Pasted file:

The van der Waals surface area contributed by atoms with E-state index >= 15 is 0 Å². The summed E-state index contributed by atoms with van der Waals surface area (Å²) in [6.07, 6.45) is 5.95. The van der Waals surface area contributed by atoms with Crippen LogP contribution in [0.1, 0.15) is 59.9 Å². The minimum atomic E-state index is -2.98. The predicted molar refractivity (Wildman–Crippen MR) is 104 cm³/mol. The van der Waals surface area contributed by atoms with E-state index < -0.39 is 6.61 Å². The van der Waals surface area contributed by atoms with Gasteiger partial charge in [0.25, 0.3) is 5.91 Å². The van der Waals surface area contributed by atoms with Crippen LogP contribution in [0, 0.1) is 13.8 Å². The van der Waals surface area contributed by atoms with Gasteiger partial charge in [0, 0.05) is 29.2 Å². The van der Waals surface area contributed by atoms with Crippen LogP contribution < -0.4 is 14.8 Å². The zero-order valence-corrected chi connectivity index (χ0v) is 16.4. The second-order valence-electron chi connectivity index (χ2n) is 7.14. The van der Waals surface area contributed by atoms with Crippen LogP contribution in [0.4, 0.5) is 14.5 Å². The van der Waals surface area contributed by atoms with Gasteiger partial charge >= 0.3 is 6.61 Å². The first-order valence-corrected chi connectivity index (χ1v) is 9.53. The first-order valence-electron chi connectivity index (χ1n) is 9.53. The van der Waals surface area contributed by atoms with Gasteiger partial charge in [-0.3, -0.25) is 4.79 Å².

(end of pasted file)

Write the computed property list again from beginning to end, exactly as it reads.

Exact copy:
The van der Waals surface area contributed by atoms with E-state index >= 15 is 0 Å². The summed E-state index contributed by atoms with van der Waals surface area (Å²) in [6.07, 6.45) is 5.95. The van der Waals surface area contributed by atoms with Crippen LogP contribution in [0.1, 0.15) is 59.9 Å². The minimum atomic E-state index is -2.98. The predicted molar refractivity (Wildman–Crippen MR) is 104 cm³/mol. The van der Waals surface area contributed by atoms with E-state index < -0.39 is 6.61 Å². The van der Waals surface area contributed by atoms with Gasteiger partial charge in [0.25, 0.3) is 5.91 Å². The van der Waals surface area contributed by atoms with Crippen LogP contribution in [0, 0.1) is 13.8 Å². The van der Waals surface area contributed by atoms with Gasteiger partial charge in [0, 0.05) is 29.2 Å². The van der Waals surface area contributed by atoms with Crippen LogP contribution < -0.4 is 14.8 Å². The zero-order valence-corrected chi connectivity index (χ0v) is 16.4. The second-order valence-electron chi connectivity index (χ2n) is 7.14. The van der Waals surface area contributed by atoms with Crippen LogP contribution in [0.4, 0.5) is 14.5 Å². The van der Waals surface area contributed by atoms with Gasteiger partial charge >= 0.3 is 6.61 Å². The first-order valence-corrected chi connectivity index (χ1v) is 9.53. The first-order valence-electron chi connectivity index (χ1n) is 9.53. The van der Waals surface area contributed by atoms with Gasteiger partial charge in [-0.3, -0.25) is 4.79 Å².